Dark Man Lightens Up

Dark and twisted may best describe the films of Sam Raimi—in terms of settings, as well as plots. From the bizarre and bloody camp of his Evil Dead trilogy to the backwoods thrillers A Simple Plan and the soon-to-be-released The Gift, Raimi's reputation has been built in the macabre.

But dark and twisted doesn't describe Sam Raimi, the man. In fact, Raimi is in many ways the All-American boy—turned Hollywood director, that is.

Raised outside Detroit on a diet of comic books, baseball, and Three Stooges, Raimi was among the first true independent filmmakers. He and his fellow Michigan State University buddies used a 20-minute featurette they'd made, titled Within the Woods, to raise more than $300,000 from local investors—doctors, dentists, real estate brokers—to make the cult horror classic Evil Dead, which they filmed in 11 weeks in the hills of Tennessee. Despite the surprise success of this wild, cartoon-like picture at Cannes in 1984 and its ensuing underground exposure in the States, Evil Dead didn't really make any money for Raimi's investors. That's the main reason Raimi made the bigger-budgeted, more polished Evil Dead II—that, and the fact that the director insisted on making his sophomore project one that would force the studios to let him again cast his friend, the rubber-faced Bruce Campbell, in the lead.

Consequently, it's hard to figure out to whom Raimi is more loyal, his investors or his actors. Above both, it would probably have to be his audiences. Raimi is undoubtedly a populist filmmaker. As he freely admits, nothing gives him a bigger charge than sitting in an audience at one of his screenings and watching people howl or squirm. Raimi's first rule has always been to entertain. While his early collaborators, the Coen Brothers (Joel Coen was the editor on Evil Dead, and Raimi wrote and filmed second unit on The Hudsucker Proxy), have clearly distanced themselves from their early genre flicks, such as the noirish Blood Simple and the high-octane comedy Raising Arizona, and moved into strictly art-house fare, Raimi's greatest successes, at least financially, have been with the crowd pleaser Darkman and the TV franchises Hercules and Xena: Warrior Princess, which he executive directed. Raimi is the king of camp, unashamed to use any trick, from slapstick to cheap special effects, to keep his audiences happy. (Raimi, as a producer, is also famous for convincing Universal to take a chance on an unproven Chinese director, John Woo, for Hard Target, Woo's first American film.)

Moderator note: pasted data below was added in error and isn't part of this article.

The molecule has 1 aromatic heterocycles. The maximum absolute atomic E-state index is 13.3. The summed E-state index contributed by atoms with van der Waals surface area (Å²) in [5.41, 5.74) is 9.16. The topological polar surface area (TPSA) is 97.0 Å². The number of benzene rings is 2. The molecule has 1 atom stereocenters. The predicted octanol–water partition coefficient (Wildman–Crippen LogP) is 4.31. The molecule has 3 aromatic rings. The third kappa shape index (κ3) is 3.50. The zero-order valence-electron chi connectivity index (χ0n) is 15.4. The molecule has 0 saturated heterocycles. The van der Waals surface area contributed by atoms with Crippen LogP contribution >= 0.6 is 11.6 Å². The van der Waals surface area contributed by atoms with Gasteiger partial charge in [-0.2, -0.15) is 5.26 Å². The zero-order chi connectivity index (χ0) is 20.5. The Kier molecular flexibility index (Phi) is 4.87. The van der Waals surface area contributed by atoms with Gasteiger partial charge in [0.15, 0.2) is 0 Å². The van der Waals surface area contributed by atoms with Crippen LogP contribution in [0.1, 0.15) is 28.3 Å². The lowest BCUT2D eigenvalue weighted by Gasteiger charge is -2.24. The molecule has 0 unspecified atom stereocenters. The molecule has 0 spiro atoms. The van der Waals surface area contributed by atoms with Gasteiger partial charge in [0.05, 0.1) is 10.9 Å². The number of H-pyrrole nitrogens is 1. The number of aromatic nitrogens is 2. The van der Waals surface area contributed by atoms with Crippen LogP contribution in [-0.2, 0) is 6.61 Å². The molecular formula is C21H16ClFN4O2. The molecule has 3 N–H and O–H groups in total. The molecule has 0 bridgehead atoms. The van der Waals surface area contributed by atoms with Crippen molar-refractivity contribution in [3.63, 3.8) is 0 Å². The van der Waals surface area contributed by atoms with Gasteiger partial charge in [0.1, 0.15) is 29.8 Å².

Despite this action/horror pedigree, in recent years Raimi surprised critics with his appropriately simple A Simple Plan, and then threw audiences another curveball with the Kevin Costner romantic comedy For Love of the Game. While these films could hardly be described as intentionally obscure or high-minded, they did mark a shift in Raimi's attention to more character-based filmmaking. It turns out that this was a conscious shift, as Raimi reveals in the following interview, and a choice the director has stuck with in the upcoming drama The Gift, penned by Billy Bob Thornton and Tom Epperson, and starring Cate Blanchett, Keanu Reeves, Hilary Swank, Greg Kinnear, Giovanni Ribisi, Katie Holmes, and Gary Cole. The Gift centers around the psychic abilities of Annie Wilson (Blanchett), a small-town Georgia native, whose efforts to help an abused woman (Swank) escape from the control of her husband (Reeves) lead to murder and mystery.